Industries in Depth

Introducing the ‘world's greenest football club’ - and their new kit made from coffee beans

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Martyn Herman
Journalist, Reuters
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  • An English soccer club are trialling a kit made from recycled coffee bean waste.
  • Forest Green Rovers are owned by ‘green energy’ entrepreneur Dale Vince who has put sustainability at the heart of the club’s ethos.
  • The club is fully powered by renewables, all match-day food is vegan, the pitch is organic and maintained by electric mowers and recycled water.
  • FIFA has recognised them as “world’s greenest football club”.

Already in a league of their own when it comes to sustainability in sport, innovative English soccer club Forest Green Rovers are trialling a kit made from coffee bean waste.

Rovers, owned by ‘green energy’ entrepreneur Dale Vince, road-tested the prototype in their League Two clash against against Colchester United.

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The club in leafy Gloucestershire has used a strip made from bamboo for two years, but the brains at kit partner PlayerLayer believe they have found a better alternative.

“We have been working with PlayerLayer looking for more sustainable materials for shirts after I learned that the default for modern sports kit had become 100% plastic which didn’t make much sense to me from an environment perspective or a performance perspective,” Vince told Reuters on Wednesday.

“We came up with bamboo and since them we have been looking for more sustainable versions and they came up with coffee a few months ago.”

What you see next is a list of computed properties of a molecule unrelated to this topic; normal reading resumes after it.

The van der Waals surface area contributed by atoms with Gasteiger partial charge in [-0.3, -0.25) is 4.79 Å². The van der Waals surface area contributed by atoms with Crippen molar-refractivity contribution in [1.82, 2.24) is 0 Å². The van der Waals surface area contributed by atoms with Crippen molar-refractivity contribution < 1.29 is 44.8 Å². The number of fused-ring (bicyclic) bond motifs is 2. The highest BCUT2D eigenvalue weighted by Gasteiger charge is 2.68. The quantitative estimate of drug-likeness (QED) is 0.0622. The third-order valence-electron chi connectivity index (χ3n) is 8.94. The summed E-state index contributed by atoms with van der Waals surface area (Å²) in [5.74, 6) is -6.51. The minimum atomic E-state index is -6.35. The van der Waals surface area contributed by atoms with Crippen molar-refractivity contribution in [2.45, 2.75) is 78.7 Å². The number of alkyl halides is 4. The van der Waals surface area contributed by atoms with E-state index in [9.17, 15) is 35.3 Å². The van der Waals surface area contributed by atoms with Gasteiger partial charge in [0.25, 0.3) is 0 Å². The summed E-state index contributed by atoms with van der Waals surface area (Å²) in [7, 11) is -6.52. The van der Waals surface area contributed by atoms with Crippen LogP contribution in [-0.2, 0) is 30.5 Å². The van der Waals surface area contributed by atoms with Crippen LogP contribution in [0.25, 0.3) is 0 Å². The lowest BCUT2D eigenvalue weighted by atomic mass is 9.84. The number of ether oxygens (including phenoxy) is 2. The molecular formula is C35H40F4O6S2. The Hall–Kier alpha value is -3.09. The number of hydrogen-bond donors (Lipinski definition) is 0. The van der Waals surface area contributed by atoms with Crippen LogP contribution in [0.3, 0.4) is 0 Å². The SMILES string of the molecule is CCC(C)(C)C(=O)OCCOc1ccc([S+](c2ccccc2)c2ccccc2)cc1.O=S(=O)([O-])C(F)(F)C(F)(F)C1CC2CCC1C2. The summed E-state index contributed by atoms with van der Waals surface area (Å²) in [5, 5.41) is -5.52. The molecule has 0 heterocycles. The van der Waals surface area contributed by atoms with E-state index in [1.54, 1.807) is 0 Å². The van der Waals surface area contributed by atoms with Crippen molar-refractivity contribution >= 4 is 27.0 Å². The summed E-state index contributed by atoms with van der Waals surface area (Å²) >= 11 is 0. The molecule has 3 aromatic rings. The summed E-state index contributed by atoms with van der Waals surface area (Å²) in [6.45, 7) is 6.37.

Rovers are recognised by FIFA as the “world’s greenest football club” with Vince, a champion for the United Nations Sports for Climate Action initiative, hoping that more clubs will move towards greater sustainability.

Since becoming chairman in 2011, Vince has put sustainability at the heart of the club’s ethos. All the match-day food is vegan, the pitch at their Innocent New Lawn ground is organic and mowed by electric mowers and irrigated with recycled water, and the club is powered 100% by renewables.

An electric team bus is in the pipline too while Vince’s “monster project” is an eco-friendly all wooden stadium.

Playing in shirts consisting of three cups of bean waste and five plastic bottles, Vince says, could give Forest Green’s players a competitive edge as lab tests have shown them to be lighter and more breathable.

And he says it will also raise awareness of the waste in the clothing industry.

“These shirts are more sustainable because while bamboo is renewable and you can grow more, coffee is a waste product and the shirts will be completely recycled,” Vince said.

“We have to improve the ethics of clothing manufacture and the sustainability of the materials, and we have to use less, so we are only changing one of our three kits each year.”

While the football industry is not known for its focus on sustainability, things are changing with both Arsenal and Southampton praised for their efforts to combat climate change.

Some players such as former Manchester United defender Chris Smalling, who has invested in ethical alternatives to leather, and Arsenal defender Hector Bellerin, who is involved with a tree-planting project, have also taken on the green message.

“I think in football we are seeing some great examples of players stepping up and using their platform,” Vince said. “Players have a great ability to influence people.

“There is an enormous opportunity that sport has and a bigger responsibility because people look up to sporting icons and take their lead from them.”

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